1993-08-08: Antichaos and Adaptation

Antichaos and Adaptation (Scientific American, August 1991)

by Stuart A. Kauffman (-)

In this article, Kauffman describes the organization (self-organization) of random boolean networks (RBNs).  These are networks of boolean elements with various patterns of interconnection.  Kauffman uses them as a model of the expression of genes within an organism.  Ken Karakotsias expects to use them as a model of the expression of memes in a culture.

Kauffman uses the term ‘boolean’ to mean elements with two states (on/off), and expresses the state function of any element as a boolean function of its inputs.  He classifies RBNs as NK networks, having N elements, each of which has K inputs.  All inputs come from other elements of the network (no outside stimulus).  Another classification criterion is the type of function; biased functions can affect the dynamics of such a network.

Kauffman finds that some networks exhibit chaotic behavior, with a relatively small number of attractors, relatively small state-cycles around the attractors, and a certain robustness against either changes of state of elements or ‘mutations’ in the network structure (element connectivity or function).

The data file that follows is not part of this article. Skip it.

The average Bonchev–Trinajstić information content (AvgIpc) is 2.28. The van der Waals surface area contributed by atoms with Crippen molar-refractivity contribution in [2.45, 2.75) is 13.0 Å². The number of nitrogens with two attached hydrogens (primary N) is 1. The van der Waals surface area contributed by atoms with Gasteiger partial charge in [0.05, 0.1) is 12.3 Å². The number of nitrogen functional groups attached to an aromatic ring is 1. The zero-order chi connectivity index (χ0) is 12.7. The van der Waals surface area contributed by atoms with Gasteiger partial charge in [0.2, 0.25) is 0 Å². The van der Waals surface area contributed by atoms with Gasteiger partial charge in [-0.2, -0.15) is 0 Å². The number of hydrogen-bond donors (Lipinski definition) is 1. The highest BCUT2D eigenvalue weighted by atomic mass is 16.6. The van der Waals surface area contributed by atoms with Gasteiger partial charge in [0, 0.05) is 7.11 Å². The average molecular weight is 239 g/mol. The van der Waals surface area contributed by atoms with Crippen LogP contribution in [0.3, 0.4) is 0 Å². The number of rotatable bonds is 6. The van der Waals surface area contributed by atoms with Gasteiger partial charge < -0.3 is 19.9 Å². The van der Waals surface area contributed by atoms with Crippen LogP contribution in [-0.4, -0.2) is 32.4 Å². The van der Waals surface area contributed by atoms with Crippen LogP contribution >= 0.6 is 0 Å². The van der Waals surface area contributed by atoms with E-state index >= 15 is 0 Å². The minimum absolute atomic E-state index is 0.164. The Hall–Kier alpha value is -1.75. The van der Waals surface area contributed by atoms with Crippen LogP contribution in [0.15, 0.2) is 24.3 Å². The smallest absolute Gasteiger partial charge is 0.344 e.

The model seems to predict roughly the right number of cell-types in organisms as a function of the number of genes, allowing some fudging of parameters, and some other features, such as the branching processes of ontogeny.

The model seems less well-suited for modeling behavior.  For one thing, I fear it doesn’t allow for inhibition by active elements of other active elements; I think this is crucial to allowing for selection of a single behavior in the face of conflicting desires.  I think this could be remedied by using a model with binary elements, but allowing the state function to be a more complex function, along the lines of neural nets, with positive and negative connection weights.  I think a suitable model could be based on ternary (-1, 0 or -1) weights.

Nonetheless, the idea of attractors, state-cycles and branching development may have merit.

 

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